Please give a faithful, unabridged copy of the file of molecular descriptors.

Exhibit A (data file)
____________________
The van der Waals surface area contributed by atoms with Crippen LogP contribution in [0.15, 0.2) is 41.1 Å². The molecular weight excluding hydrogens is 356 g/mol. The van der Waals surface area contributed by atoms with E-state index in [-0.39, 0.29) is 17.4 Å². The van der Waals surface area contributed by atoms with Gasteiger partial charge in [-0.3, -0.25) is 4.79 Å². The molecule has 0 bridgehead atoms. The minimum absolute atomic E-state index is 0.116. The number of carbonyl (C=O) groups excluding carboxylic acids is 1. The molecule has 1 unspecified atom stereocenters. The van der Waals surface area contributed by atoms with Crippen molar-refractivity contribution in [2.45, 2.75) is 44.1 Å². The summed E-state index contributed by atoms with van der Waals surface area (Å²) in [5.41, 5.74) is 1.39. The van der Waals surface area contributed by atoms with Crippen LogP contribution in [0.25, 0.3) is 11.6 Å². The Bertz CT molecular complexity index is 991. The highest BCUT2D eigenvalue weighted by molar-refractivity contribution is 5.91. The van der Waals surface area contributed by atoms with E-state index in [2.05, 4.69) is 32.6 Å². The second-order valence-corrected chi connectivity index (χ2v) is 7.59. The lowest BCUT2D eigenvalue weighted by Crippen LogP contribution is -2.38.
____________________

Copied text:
The van der Waals surface area contributed by atoms with Crippen LogP contribution in [0.15, 0.2) is 41.1 Å². The molecular weight excluding hydrogens is 356 g/mol. The van der Waals surface area contributed by atoms with E-state index in [-0.39, 0.29) is 17.4 Å². The van der Waals surface area contributed by atoms with Gasteiger partial charge in [-0.3, -0.25) is 4.79 Å². The molecule has 0 bridgehead atoms. The minimum absolute atomic E-state index is 0.116. The number of carbonyl (C=O) groups excluding carboxylic acids is 1. The molecule has 1 unspecified atom stereocenters. The van der Waals surface area contributed by atoms with Crippen molar-refractivity contribution in [2.45, 2.75) is 44.1 Å². The summed E-state index contributed by atoms with van der Waals surface area (Å²) in [5.41, 5.74) is 1.39. The van der Waals surface area contributed by atoms with Crippen LogP contribution in [0.25, 0.3) is 11.6 Å². The Bertz CT molecular complexity index is 991. The highest BCUT2D eigenvalue weighted by molar-refractivity contribution is 5.91. The van der Waals surface area contributed by atoms with E-state index in [2.05, 4.69) is 32.6 Å². The second-order valence-corrected chi connectivity index (χ2v) is 7.59. The lowest BCUT2D eigenvalue weighted by Crippen LogP contribution is -2.38.